Now, though, instead of punishing herself for missed opportunities, Gauff is taking a long-term approach. She’s recognizing moments where she’s lacked aggression or focus, and rather than fixating on those mistakes, Gauff says she’s making corrections and moving forward.
‘There’s definitely been moments where I feel like, looking back, I maybe could have implemented that [aggressive] style of play,’ she said after her tournament victory in Cincinnati. ‘But I don’t look at it as ”I wish I did this, I wish I did that.”
‘I think it’s just part of learning. Maybe those mistakes are the mistakes I needed to make to help me improve in the future.’
Pere Riba and Brad Gilbert, Coco Gauff’s new coaches, watch her on Thursday in Queens
Now Gauff is making tangible gains during hardcourt season with the help of her new full-time coach, Pere Riba, and temporary consultant, Brad Gilbert.
While Riba instructed Gauff to tweak her footwork so as to improve her forehand, Gilbert has stressed tempo and taking more time to relax between points.
‘Tempo was one of the main things, and it’s a pretty basic piece of advice,’ Gauff told The Associated Press. ‘Every tennis player, regardless of the level, is told how important time is.
‘But I think just having someone reiterate that to you [was helpful]… After I lose maybe two or three points in a row, maybe take the full 25 seconds to reset, especially if I’m the one serving.’
Such a scenario occurred in Washington earlier this month, when she dropped consecutive points to two-time Grand Slam semifinalist Maria Sakkari in the final.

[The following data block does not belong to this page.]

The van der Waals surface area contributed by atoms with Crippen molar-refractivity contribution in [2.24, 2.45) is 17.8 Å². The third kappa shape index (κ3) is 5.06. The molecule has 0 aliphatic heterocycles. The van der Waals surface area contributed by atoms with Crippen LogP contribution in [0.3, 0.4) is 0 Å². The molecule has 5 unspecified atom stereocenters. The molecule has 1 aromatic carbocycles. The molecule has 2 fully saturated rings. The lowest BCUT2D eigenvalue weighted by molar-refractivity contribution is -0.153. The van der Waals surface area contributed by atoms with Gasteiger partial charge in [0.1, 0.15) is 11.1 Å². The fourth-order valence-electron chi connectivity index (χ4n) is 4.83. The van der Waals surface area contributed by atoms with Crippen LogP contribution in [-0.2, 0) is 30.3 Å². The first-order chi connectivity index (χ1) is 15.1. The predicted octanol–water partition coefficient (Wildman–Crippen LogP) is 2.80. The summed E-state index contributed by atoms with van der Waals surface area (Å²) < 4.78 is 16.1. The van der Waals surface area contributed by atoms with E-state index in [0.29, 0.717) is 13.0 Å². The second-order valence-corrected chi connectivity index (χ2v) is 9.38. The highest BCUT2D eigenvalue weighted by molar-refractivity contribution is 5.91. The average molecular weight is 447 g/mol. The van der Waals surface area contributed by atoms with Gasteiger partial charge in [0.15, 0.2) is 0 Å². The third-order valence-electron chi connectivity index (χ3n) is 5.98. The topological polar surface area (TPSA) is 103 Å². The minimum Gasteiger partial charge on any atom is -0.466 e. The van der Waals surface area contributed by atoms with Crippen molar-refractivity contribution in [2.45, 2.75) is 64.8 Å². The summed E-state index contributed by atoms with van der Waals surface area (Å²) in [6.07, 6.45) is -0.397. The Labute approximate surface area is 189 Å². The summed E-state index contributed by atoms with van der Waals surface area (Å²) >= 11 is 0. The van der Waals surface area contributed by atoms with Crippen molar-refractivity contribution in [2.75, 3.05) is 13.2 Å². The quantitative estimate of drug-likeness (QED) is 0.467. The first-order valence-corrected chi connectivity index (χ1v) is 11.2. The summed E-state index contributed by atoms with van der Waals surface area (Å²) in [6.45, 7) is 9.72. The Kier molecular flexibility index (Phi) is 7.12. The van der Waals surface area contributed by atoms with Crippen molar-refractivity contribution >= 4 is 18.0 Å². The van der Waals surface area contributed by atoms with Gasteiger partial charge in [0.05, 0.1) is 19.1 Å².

‘I took time to think about the serve that I wanted to hit,’ she said. ‘I realized in the practices that I do perform better when I take time in between points.’
The results have been impressive, to say the least. While winning in Washington, Gauff dropped only 19 games while facing three of the world’s top-20 in Sakkari, defending champion Liudmila Samsonova and Olympic gold medalist Belinda Bencic.
‘When you say something to her, she analyzes it and she puts in the work,’ Riga told the AP. ‘She is willing to make changes. That gives me a lot of confidence.
‘I see things moving in a really positive way after seeing her make some changes just in these few weeks.’
But perhaps the best gauge of Gauff’s improvement is provided by her closest rivals.
Coco Gauff kisses the trophy after defeating Maria Sakkari, of Greece in Washington
Sakkari described her as a ‘top player,’ adding that ‘there was all this hype for a reason.’
‘She really makes you have to win the match,’ Jessica Pegula, Gauff’s doubles partner, said recently. ‘She’s not going to give you a lot of free points.’
And for a 19-year, who admittedly questioned her own future in the sport a few years ago, that level of mental toughness is a distinct sign of progress.
‘For me, the goal is to win,’ she told People. ‘That’s the ultimate goal. Obviously, there’s minor ones along the way, and I think the biggest one is trying to make sure I control the matches on my side of the court, and I think that will help me get to that ultimate goal.’